Difference between revisions of "2016 AMC 10B Problems/Problem 6"

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Say <math>a=100+p</math> and <math>b=200+q</math>; then we just need <math>p+q=100</math> with <math>p</math> and <math>q</math> having different digits which aren't <math>1</math> or <math>2</math>.There are many solutions, but <math>p=3</math> and <math>q=97</math> give <math>103+297=400</math> which proves that <math>\textbf{(B)}\ 4</math> is attainable.
 
Say <math>a=100+p</math> and <math>b=200+q</math>; then we just need <math>p+q=100</math> with <math>p</math> and <math>q</math> having different digits which aren't <math>1</math> or <math>2</math>.There are many solutions, but <math>p=3</math> and <math>q=97</math> give <math>103+297=400</math> which proves that <math>\textbf{(B)}\ 4</math> is attainable.
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==Solution 2==
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Ok, so for this problem, to find the <math>3</math>-digit integer with the smallest sum of digits, one should make the units and tens digit add to <math>0</math>. To do that, we need to make sure the digits are all distinct. For the units digit, we can have a variety of digits that work. <math>7</math> works best for the top number which makes the bottom digit <math>3</math>. The tens digits need to add to <math>9</math> because of the <math>1</math> that needs to be carried from the addition of the units digits. We see that <math>5</math> and <math>4</math> work the best as we can't use <math>6</math> and <math>3</math>. Finally, we use <math>2</math> and <math>1</math> for our hundreds place digits.
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Adding the numbers <math>257</math> and <math>143</math> ,
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We get <math>400</math> which means our answer is  <math>\textbf{(B)}\ 4</math>.
  
 
==See Also==
 
==See Also==
 
{{AMC10 box|year=2016|ab=B|num-b=5|num-a=7}}
 
{{AMC10 box|year=2016|ab=B|num-b=5|num-a=7}}
 
{{MAA Notice}}
 
{{MAA Notice}}

Revision as of 14:31, 21 February 2016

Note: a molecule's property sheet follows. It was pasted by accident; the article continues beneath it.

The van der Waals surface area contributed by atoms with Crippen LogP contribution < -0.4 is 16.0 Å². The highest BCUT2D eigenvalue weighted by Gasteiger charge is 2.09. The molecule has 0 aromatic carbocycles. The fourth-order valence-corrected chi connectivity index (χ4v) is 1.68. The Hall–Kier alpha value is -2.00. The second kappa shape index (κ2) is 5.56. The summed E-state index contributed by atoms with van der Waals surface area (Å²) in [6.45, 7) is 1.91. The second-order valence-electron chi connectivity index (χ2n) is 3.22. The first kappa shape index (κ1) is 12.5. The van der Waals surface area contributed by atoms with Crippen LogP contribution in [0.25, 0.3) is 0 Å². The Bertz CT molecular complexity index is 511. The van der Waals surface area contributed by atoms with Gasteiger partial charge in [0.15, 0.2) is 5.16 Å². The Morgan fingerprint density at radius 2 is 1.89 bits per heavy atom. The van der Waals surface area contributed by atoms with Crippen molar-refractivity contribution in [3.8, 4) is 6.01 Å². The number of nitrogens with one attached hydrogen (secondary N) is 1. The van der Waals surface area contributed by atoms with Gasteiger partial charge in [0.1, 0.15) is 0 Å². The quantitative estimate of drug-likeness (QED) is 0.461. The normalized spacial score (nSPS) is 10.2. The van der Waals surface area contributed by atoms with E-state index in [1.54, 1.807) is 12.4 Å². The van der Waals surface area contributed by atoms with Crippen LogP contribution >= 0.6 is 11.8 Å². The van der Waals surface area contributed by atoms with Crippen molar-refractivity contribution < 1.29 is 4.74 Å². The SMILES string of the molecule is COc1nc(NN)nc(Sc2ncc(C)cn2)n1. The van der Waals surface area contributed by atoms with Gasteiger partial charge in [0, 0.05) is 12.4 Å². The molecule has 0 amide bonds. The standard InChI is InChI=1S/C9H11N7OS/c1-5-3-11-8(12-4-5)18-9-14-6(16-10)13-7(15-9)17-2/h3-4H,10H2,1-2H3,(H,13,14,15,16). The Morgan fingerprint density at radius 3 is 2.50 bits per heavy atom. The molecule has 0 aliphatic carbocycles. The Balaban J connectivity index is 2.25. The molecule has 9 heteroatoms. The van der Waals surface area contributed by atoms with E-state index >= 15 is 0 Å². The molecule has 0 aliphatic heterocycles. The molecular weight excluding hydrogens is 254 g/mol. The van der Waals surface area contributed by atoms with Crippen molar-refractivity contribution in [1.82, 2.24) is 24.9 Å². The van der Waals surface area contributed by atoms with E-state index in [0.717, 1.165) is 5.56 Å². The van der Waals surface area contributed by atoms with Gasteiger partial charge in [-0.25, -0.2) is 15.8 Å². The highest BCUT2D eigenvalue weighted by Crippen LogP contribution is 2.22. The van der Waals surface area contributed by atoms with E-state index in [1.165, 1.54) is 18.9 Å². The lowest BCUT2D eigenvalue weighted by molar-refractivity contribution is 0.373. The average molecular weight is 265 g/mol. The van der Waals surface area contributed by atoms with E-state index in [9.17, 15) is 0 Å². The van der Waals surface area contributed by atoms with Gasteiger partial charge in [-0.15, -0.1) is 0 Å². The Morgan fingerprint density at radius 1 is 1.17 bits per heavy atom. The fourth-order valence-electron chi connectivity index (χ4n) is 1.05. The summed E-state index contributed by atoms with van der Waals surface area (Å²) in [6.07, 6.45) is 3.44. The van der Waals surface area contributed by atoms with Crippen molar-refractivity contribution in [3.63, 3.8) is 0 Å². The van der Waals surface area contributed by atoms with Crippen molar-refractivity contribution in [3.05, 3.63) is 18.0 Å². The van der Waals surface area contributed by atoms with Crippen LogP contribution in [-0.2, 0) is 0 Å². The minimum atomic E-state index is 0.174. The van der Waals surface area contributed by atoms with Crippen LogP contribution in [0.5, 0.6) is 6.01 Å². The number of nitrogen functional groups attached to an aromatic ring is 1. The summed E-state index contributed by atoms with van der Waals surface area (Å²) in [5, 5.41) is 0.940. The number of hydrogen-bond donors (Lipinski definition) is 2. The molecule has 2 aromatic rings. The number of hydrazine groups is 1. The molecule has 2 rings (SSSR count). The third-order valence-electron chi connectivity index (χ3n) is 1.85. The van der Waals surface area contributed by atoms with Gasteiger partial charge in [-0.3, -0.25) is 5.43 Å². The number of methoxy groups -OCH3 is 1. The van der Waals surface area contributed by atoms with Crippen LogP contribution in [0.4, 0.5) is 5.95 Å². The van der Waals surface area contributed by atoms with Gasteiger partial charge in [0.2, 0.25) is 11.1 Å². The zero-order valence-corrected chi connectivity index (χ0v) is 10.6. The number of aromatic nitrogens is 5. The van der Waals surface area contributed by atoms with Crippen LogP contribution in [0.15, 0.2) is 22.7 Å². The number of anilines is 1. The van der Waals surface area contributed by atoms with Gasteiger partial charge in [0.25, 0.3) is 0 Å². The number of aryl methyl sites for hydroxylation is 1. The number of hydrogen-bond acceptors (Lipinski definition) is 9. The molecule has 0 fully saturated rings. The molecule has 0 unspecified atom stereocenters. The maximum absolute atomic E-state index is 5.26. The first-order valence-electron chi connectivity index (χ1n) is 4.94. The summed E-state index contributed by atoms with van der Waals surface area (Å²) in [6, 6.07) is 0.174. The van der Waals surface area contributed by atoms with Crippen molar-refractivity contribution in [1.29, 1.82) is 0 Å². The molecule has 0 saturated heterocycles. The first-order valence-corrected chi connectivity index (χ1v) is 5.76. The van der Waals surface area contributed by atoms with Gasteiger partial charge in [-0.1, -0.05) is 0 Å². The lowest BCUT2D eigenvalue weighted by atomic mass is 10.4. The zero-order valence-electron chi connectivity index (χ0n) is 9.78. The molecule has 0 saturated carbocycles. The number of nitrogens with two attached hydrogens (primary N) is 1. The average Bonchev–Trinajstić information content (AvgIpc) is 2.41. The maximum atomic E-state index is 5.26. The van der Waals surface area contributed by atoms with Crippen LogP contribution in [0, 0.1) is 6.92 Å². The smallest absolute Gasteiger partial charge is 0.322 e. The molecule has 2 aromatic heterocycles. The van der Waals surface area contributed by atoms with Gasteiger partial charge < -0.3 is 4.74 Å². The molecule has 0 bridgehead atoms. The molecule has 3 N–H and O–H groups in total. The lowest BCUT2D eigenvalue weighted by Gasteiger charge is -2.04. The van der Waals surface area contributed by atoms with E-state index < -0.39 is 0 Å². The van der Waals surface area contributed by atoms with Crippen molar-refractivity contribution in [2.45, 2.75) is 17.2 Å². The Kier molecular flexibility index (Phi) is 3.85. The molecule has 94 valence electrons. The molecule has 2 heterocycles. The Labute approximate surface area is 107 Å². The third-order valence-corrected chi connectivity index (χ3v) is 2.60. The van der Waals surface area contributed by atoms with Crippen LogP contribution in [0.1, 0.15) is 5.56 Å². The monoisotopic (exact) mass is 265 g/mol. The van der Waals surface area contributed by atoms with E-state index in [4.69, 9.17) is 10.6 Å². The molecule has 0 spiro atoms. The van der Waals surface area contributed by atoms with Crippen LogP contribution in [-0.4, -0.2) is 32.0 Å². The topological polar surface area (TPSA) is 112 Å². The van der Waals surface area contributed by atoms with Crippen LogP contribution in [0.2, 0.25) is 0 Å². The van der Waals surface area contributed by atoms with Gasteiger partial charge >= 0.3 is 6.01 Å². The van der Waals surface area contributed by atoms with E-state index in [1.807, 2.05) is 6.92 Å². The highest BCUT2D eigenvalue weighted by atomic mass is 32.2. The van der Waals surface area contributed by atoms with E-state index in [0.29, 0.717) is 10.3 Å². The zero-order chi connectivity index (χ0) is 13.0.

Problem

Laura added two three-digit positive integers. All six digits in these numbers are different. Laura's sum is a three-digit number $S$. What is the smallest possible value for the sum of the digits of $S$?

$\textbf{(A)}\ 1\qquad\textbf{(B)}\ 4\qquad\textbf{(C)}\ 5\qquad\textbf{(D)}\ 15\qquad\textbf{(E)}\ 20$

Solution

Let the two three-digit numbers she added be $a$ and $b$ with $a+b=S$ and $a<b$. The hundreds digits of these numbers must be at least $1$ and $2$, so $a\ge 102$ and $b\ge 203$, which means $S\ge 305$, so the digits of $S$ must sum to at least $4$, in which case $S$ would have to be either $310$ or $400$. But $b$ is too big for $310$, so we consider the possibility $S=400$.

Say $a=100+p$ and $b=200+q$; then we just need $p+q=100$ with $p$ and $q$ having different digits which aren't $1$ or $2$.There are many solutions, but $p=3$ and $q=97$ give $103+297=400$ which proves that $\textbf{(B)}\ 4$ is attainable.

Solution 2

Ok, so for this problem, to find the $3$-digit integer with the smallest sum of digits, one should make the units and tens digit add to $0$. To do that, we need to make sure the digits are all distinct. For the units digit, we can have a variety of digits that work. $7$ works best for the top number which makes the bottom digit $3$. The tens digits need to add to $9$ because of the $1$ that needs to be carried from the addition of the units digits. We see that $5$ and $4$ work the best as we can't use $6$ and $3$. Finally, we use $2$ and $1$ for our hundreds place digits.

Adding the numbers $257$ and $143$ ,

We get $400$ which means our answer is $\textbf{(B)}\ 4$.

See Also

2016 AMC 10B (ProblemsAnswer KeyResources)
Preceded by
Problem 5
Followed by
Problem 7
1 2 3 4 5 6 7 8 9 10 11 12 13 14 15 16 17 18 19 20 21 22 23 24 25
All AMC 10 Problems and Solutions

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